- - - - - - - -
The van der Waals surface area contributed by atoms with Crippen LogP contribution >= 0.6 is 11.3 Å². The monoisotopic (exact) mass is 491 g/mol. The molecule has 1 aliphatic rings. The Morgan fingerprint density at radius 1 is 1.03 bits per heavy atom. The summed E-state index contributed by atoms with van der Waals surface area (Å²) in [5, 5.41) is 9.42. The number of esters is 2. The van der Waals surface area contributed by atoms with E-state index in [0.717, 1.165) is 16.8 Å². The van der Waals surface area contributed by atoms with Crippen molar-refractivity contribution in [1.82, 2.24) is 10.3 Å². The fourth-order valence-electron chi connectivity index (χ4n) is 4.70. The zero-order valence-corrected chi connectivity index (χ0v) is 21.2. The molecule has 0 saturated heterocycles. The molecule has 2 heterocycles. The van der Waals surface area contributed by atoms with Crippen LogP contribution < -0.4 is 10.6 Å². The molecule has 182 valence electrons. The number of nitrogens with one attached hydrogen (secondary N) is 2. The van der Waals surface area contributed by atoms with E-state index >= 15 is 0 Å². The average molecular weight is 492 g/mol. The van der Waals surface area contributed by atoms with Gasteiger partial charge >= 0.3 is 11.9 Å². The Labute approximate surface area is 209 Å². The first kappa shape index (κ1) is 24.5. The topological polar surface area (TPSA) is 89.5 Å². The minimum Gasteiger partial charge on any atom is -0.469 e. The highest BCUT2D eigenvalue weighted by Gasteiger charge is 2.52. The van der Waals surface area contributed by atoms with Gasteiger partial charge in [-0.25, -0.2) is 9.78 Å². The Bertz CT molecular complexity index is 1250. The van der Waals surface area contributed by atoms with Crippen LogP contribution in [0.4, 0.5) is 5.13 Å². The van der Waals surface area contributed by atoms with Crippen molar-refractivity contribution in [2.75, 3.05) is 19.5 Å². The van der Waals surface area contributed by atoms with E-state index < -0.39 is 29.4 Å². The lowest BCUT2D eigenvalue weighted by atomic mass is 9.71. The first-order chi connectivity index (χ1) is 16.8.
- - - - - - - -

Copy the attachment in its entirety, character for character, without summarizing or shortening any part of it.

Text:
The van der Waals surface area contributed by atoms with Crippen LogP contribution >= 0.6 is 11.3 Å². The monoisotopic (exact) mass is 491 g/mol. The molecule has 1 aliphatic rings. The Morgan fingerprint density at radius 1 is 1.03 bits per heavy atom. The summed E-state index contributed by atoms with van der Waals surface area (Å²) in [5, 5.41) is 9.42. The number of esters is 2. The van der Waals surface area contributed by atoms with E-state index in [0.717, 1.165) is 16.8 Å². The van der Waals surface area contributed by atoms with Crippen molar-refractivity contribution in [1.82, 2.24) is 10.3 Å². The fourth-order valence-electron chi connectivity index (χ4n) is 4.70. The zero-order valence-corrected chi connectivity index (χ0v) is 21.2. The molecule has 0 saturated heterocycles. The molecule has 2 heterocycles. The van der Waals surface area contributed by atoms with Crippen LogP contribution < -0.4 is 10.6 Å². The molecule has 182 valence electrons. The number of nitrogens with one attached hydrogen (secondary N) is 2. The van der Waals surface area contributed by atoms with E-state index >= 15 is 0 Å². The average molecular weight is 492 g/mol. The van der Waals surface area contributed by atoms with Gasteiger partial charge >= 0.3 is 11.9 Å². The Labute approximate surface area is 209 Å². The first kappa shape index (κ1) is 24.5. The topological polar surface area (TPSA) is 89.5 Å². The minimum Gasteiger partial charge on any atom is -0.469 e. The highest BCUT2D eigenvalue weighted by Gasteiger charge is 2.52. The van der Waals surface area contributed by atoms with Gasteiger partial charge in [-0.25, -0.2) is 9.78 Å². The Bertz CT molecular complexity index is 1250. The van der Waals surface area contributed by atoms with Crippen LogP contribution in [0.4, 0.5) is 5.13 Å². The van der Waals surface area contributed by atoms with Crippen molar-refractivity contribution in [2.75, 3.05) is 19.5 Å². The van der Waals surface area contributed by atoms with E-state index < -0.39 is 29.4 Å². The lowest BCUT2D eigenvalue weighted by atomic mass is 9.71. The first-order chi connectivity index (χ1) is 16.8.